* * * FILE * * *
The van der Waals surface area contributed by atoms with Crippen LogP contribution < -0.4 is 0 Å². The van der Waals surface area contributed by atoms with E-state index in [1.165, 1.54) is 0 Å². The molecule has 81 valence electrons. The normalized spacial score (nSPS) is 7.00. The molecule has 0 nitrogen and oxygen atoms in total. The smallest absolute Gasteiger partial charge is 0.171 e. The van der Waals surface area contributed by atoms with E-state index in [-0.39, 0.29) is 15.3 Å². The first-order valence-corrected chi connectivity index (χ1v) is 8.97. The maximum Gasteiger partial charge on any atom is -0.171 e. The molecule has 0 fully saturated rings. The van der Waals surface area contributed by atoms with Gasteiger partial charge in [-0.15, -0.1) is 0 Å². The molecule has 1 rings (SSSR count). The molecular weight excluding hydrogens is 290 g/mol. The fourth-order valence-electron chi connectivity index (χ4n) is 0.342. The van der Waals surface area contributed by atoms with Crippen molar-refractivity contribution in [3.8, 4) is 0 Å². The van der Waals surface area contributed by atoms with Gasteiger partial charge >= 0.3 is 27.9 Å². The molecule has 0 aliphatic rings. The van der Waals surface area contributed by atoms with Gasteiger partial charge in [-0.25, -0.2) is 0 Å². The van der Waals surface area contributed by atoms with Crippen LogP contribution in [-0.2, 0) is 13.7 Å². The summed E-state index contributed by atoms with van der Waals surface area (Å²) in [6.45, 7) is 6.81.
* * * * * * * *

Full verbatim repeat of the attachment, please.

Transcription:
The van der Waals surface area contributed by atoms with Crippen LogP contribution < -0.4 is 0 Å². The van der Waals surface area contributed by atoms with E-state index in [1.165, 1.54) is 0 Å². The molecule has 81 valence electrons. The normalized spacial score (nSPS) is 7.00. The molecule has 0 nitrogen and oxygen atoms in total. The smallest absolute Gasteiger partial charge is 0.171 e. The van der Waals surface area contributed by atoms with E-state index in [-0.39, 0.29) is 15.3 Å². The first-order valence-corrected chi connectivity index (χ1v) is 8.97. The maximum Gasteiger partial charge on any atom is -0.171 e. The molecule has 0 fully saturated rings. The van der Waals surface area contributed by atoms with Gasteiger partial charge in [-0.15, -0.1) is 0 Å². The molecule has 1 rings (SSSR count). The molecular weight excluding hydrogens is 290 g/mol. The fourth-order valence-electron chi connectivity index (χ4n) is 0.342. The van der Waals surface area contributed by atoms with Crippen molar-refractivity contribution in [3.8, 4) is 0 Å². The van der Waals surface area contributed by atoms with Gasteiger partial charge >= 0.3 is 27.9 Å². The molecule has 0 aliphatic rings. The van der Waals surface area contributed by atoms with Gasteiger partial charge in [-0.25, -0.2) is 0 Å². The van der Waals surface area contributed by atoms with Crippen LogP contribution in [-0.2, 0) is 13.7 Å². The summed E-state index contributed by atoms with van der Waals surface area (Å²) in [6.45, 7) is 6.81.